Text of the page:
At Weippe Prairie, Sunday, September 22, 1805:
the pleasure I now felt in having tryumphed over the rocky Mountains and decending once more to a level and fertile country where there was every rational hope of finding a comfortable subsistence for myself and party can be more readily conceived than expressed, nor was the flattering prospect of the final success of the expedition less pleasing.
The men set up camp opposite the mouth of the North Fork of the Clearwater River, and as the sick recovered they pitched in to help the able-bodied work on five new dugout canoes. Leaving their horses in the care of Chief Twisted Hair, they set out on the seventh of October, down the Clearwater to the Snake River. There were numerous rapids to navigate—those on the Snake now replaced with slackwater behind four dams—but nine days later they sailed into the mighty Columbia River. In lieu of game, they fattened themselves on the meat of dogs purchased from the Indians, as many as forty at a time!
What they discovered west of the Rockies was radically different from what they had had any reason to expect. First, the high, arid, and inhospitable Columbia Plateau. Then the awesome Cascade Range, dominated by lofty peaks such as Adams, Jefferson, St. Helens, and Hood, and penetrated by the precipitous Columbia Gorge, with its powerful thermal winds. Finally, the damp and foggy climate of the coastal range.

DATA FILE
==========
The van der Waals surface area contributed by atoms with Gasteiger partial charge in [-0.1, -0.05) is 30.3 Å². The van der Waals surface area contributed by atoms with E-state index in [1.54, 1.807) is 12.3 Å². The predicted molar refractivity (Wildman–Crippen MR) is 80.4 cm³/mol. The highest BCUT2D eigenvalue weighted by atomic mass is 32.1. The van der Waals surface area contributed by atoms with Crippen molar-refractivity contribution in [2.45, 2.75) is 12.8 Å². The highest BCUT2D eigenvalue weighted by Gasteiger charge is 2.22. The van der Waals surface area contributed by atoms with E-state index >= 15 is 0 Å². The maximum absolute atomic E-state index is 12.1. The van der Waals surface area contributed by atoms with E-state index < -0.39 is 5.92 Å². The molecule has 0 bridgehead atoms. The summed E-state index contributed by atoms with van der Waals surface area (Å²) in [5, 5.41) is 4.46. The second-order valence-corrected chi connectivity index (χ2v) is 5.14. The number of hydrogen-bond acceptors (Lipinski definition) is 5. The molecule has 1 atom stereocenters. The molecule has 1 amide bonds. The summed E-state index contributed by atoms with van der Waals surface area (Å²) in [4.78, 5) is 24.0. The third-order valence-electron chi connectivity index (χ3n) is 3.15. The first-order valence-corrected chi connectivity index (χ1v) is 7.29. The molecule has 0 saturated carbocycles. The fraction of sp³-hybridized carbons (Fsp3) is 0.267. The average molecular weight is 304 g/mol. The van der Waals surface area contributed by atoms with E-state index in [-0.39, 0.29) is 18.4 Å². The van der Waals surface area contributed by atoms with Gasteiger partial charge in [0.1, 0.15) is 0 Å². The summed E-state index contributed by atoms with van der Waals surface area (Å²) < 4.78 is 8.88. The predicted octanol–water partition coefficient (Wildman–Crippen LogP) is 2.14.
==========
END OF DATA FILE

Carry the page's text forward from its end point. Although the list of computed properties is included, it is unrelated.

They had looked forward to a relatively easy float from the divide to the Pacific Ocean. On the contrary, of all the rough water the journalists recorded, the roughest of all was the fifty-five-mile stretch that began with the thirty-eight-foot Celilo Falls, at the east end of the Columbia Gorge. Next came the Dalles, at the modern Oregon city of the same name, consisting of the quarter-mile-long Short Narrows, that Clark called an "agitated gut Swelling, boiling & whorling in every direction."